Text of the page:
Frontiers in Development: June 11, 2012
Moderator: Kaj Larsen, Special Investigations and Documentaries Unit at CNN
Emilia Pires, Minister of Finance of Timor-Leste
Sarah Cliffe, Special Advisor and Assistant Secretary General for Civilian Capacities, United Nations
Nancy Lindborg, Assistant Administrator for the Bureau of Democracy, Conflict and Humanitarian Assistance, USAID
Mark Schneider, Vice President of the International Crisis Group
The consensus among major donors reflected in the New Deal for Engagement in Fragile States underlines the importance of country-owned processes in developing and strengthening more inclusive and legitimate governing institutions. Indeed, research makes it clear that more legitimate governing institutions reduce the risks of violent conflict. What, then, are the appropriate development priorities for improving governance, especially for the purposes of long-term conflict prevention? In forming partnerships and strategies to transition out of fragility, what are the best ideas for establishing mutual accountability between countries and donor partners, and between host governments and their respective societies? Ambitious initiatives for tackling fragility will require significant investments with uncertain results and will, of course, entail the risks of setbacks and failures. How do we move from risk aversion to risk sharing in this frame?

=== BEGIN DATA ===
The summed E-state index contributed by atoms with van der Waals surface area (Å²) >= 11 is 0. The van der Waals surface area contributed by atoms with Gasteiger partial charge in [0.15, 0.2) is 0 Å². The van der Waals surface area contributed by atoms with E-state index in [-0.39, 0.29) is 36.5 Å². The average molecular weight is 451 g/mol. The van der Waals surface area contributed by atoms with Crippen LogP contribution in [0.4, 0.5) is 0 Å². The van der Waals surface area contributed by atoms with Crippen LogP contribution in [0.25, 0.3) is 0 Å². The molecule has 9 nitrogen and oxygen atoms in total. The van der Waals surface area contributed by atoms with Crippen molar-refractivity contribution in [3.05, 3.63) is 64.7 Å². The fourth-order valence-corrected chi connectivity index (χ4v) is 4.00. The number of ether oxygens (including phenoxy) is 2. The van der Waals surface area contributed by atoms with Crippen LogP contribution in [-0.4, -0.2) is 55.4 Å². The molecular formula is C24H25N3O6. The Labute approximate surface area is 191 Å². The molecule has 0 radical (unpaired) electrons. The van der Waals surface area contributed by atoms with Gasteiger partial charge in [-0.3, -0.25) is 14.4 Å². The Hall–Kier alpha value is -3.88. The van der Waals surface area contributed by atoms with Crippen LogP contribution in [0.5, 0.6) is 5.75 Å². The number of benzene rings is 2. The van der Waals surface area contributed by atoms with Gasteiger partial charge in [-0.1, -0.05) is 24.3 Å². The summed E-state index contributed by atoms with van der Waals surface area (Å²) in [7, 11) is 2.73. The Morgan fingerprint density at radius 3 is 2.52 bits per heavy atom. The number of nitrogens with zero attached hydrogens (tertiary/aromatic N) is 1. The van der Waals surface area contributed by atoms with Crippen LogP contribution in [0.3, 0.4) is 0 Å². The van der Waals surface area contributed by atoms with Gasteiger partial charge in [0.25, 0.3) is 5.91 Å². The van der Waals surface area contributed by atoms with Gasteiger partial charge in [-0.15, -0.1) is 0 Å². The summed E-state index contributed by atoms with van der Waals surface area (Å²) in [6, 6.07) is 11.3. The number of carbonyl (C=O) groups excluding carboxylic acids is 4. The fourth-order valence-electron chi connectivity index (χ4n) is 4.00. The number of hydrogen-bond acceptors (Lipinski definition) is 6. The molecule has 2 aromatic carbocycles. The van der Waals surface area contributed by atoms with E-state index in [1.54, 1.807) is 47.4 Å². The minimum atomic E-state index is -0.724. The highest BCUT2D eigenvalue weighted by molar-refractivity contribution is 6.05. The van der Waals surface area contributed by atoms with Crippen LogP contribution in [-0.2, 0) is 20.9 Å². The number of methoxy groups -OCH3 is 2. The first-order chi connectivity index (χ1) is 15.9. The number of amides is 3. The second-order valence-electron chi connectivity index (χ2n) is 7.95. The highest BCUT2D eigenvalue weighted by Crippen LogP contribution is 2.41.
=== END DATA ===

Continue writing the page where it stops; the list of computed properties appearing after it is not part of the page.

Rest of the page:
Last updated: January 20, 2015